Symptoms can be confusing and there is some debate about the age of onset of symptoms. Some think the onset of symptoms must be before the age of two to be considered cerebral palsy, while others think age five is the cut-off point. 

What should I look for if I am concerned?

There are a number of things you can look out for, that may be symptoms of cerebral palsy:

  • A baby who is over two months old and feels stiff or floppy, arches their back or stretches out their neck when you pick them up
  • A delay in the appearance of developmental milestones within the first two years, such as walking or talking at the appropriate times.
    • Remember, different children develop at different stages, therefore the ages provided on developmental charts are estimates
  • Overuse of one side of the body, possibly coupled with non-use of the other side
    • e.g using one hand to reach for things
  • Many infants with cerebral palsy have low muscle tone, and will be floppy.
    • This is usually noticeable before other problems, such as movement, become evident.

There is no single test for cerebral palsy. A diagnosis is usually made only after the child has been carefully observed and certain tests have been carried out. Your child’s pre and post birth medical history will be combined with the risk factors for cerebral palsy that your child was exposed to. Your child will undergo extensive examination to rule out other causes of their problems. Tests may include a neurological exam in which things like posture and reflexes are examined.

 

cerebral-palsy-concerns

If you are concerned about cerebral palsy, there are a number of things you can look out for

  

Cerebral Palsy Treatment

Cerebral palsy is not curable, but there are lots of supportive measures available that can immensely improve the quality of life of the person affected. Some of these measures include:

  • Physical therapy: this can help to stretch and relax spastic muscles, and strengthen the body generally
  • Occupational therapy: an occupational therapist can help your child to learn necessary skills for living, and provide adapted equipment and aids to make life easier to cope with
  • Speech and language therapy: this type of therapy may be used if your child suffers from speech, language, or swallowing difficulties
  • Medications: these can reduce the tightness of muscles and may be used to improve function, treat pain and manage complications related to spasticity or other cerebral palsy symptoms. The medication chosen will depend on whether one group of muscles or the whole body is affected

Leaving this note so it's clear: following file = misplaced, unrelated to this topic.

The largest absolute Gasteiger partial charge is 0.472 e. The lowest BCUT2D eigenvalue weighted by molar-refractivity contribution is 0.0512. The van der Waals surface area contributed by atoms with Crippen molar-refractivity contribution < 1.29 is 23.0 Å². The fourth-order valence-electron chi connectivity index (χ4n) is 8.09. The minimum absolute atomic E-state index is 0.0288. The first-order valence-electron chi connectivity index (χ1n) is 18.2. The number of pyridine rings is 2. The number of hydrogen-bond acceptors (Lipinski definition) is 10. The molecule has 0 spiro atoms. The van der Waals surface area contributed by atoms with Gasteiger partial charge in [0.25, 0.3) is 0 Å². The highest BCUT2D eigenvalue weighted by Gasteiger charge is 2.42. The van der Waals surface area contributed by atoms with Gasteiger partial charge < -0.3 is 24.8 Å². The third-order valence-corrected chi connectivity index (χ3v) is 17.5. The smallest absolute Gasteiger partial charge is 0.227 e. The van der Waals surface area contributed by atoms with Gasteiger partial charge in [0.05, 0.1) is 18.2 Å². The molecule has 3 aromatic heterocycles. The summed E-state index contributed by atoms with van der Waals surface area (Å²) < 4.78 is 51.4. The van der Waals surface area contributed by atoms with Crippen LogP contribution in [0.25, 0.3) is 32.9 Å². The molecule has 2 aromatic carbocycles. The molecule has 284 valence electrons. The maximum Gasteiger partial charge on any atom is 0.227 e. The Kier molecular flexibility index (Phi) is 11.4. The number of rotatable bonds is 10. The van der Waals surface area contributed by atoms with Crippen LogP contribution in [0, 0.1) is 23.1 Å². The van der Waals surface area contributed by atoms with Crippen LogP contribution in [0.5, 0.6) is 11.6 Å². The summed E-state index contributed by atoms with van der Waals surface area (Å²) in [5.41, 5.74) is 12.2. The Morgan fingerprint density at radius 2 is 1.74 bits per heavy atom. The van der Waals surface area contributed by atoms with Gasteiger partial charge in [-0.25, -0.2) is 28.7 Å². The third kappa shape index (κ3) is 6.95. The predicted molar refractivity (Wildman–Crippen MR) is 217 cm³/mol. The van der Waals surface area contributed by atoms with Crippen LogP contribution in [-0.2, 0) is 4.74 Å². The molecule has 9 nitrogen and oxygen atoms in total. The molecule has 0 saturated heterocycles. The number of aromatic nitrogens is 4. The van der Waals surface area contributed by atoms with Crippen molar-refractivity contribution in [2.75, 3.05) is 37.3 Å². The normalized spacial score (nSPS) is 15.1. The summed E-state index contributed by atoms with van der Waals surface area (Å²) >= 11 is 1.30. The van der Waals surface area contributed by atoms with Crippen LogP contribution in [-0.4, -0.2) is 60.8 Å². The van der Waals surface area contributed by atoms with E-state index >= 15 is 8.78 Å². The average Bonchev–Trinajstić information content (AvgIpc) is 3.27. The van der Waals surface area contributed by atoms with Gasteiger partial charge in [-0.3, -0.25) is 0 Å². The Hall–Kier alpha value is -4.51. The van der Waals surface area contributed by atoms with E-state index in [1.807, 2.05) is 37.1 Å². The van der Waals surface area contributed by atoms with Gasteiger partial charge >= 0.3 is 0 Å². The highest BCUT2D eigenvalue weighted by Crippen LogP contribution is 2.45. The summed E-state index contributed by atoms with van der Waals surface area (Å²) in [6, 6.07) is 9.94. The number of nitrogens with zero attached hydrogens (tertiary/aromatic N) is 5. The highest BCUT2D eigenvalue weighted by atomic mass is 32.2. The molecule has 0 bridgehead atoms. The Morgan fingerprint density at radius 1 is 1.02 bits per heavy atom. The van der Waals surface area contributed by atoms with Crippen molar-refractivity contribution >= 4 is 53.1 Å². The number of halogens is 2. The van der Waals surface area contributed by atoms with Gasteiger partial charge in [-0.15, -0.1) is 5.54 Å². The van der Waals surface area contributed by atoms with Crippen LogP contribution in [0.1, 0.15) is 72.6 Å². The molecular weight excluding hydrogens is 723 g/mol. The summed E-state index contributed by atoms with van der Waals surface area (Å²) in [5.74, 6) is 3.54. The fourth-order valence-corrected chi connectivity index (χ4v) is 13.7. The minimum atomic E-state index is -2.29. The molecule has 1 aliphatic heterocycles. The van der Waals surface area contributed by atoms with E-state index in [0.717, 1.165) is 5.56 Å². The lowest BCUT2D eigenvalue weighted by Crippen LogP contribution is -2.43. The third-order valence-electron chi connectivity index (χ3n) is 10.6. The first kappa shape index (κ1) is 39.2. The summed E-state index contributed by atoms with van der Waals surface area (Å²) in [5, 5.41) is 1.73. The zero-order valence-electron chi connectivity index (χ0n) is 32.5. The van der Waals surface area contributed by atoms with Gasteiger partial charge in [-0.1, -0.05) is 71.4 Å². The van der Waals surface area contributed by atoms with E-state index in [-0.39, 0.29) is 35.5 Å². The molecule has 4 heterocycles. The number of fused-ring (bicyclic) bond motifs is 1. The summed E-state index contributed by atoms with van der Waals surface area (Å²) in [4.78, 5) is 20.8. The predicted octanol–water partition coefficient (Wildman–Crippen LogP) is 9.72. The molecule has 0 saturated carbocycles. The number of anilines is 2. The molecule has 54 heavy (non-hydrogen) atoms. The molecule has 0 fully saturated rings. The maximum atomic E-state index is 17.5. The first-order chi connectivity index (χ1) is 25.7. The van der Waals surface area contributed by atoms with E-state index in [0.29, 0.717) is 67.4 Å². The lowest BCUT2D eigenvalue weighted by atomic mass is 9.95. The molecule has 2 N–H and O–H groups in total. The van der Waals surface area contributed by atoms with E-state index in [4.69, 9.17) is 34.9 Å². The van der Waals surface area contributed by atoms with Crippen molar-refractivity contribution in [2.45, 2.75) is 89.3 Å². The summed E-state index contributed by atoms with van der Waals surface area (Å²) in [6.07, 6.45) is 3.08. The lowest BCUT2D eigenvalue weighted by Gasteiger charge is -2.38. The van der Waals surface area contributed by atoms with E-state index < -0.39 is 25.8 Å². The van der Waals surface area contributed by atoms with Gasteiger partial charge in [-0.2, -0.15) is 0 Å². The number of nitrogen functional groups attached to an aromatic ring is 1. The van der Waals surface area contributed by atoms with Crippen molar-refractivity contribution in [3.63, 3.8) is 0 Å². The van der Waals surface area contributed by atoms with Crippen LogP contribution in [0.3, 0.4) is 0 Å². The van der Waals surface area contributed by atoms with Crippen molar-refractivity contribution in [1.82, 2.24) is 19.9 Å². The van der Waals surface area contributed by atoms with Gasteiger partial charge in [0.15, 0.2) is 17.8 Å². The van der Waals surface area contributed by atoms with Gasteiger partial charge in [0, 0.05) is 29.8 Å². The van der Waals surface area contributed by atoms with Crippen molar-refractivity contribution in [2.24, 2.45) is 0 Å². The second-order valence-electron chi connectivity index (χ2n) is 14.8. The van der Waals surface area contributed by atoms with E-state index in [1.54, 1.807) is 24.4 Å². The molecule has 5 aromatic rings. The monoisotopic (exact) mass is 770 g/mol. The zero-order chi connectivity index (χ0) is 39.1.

• Special education: this determines the educational needs of the person, and allows the person affected to learn in an environment that supports their difficulties

 

What Is The Prognosis For People With Cerebral Palsy?

This depends on the severity of the cerebral palsy. Some people may have a mild form which is hardly noticeable. For example, they may have minor problems with muscle tone or appear clumsy.

Others may have severe problems as a result of their cerebral palsy. They may be unable to control movement of any part of their body, which can result in major complications such as problems breathing. Where such complications exist, the person may have a shorter life expectancy.

While cerebral palsy may be accompanied with mental handicap this is not always the case. It is difficult to tell if children with this disorder are mentally disabled due to damage to the brain, or if the difficulties associated with the condition (e.g loss of muscle tone) are the cause of an inability to communicate normally.

Children with only moderate disability generally have a normal life expectancy and most can lead a relatively independent and normal life, given certain supports.

 

If you have any queries about today's topic and would like to discuss them with a medical professional, book an appointment with one of our private doctors at London Doctors Clinic. We have nine London clinics (with the opening of our Paddington clinic this week), so should never be too far away when you need to find a doctors surgery or "doctor near me"! 

By Melissa Dillon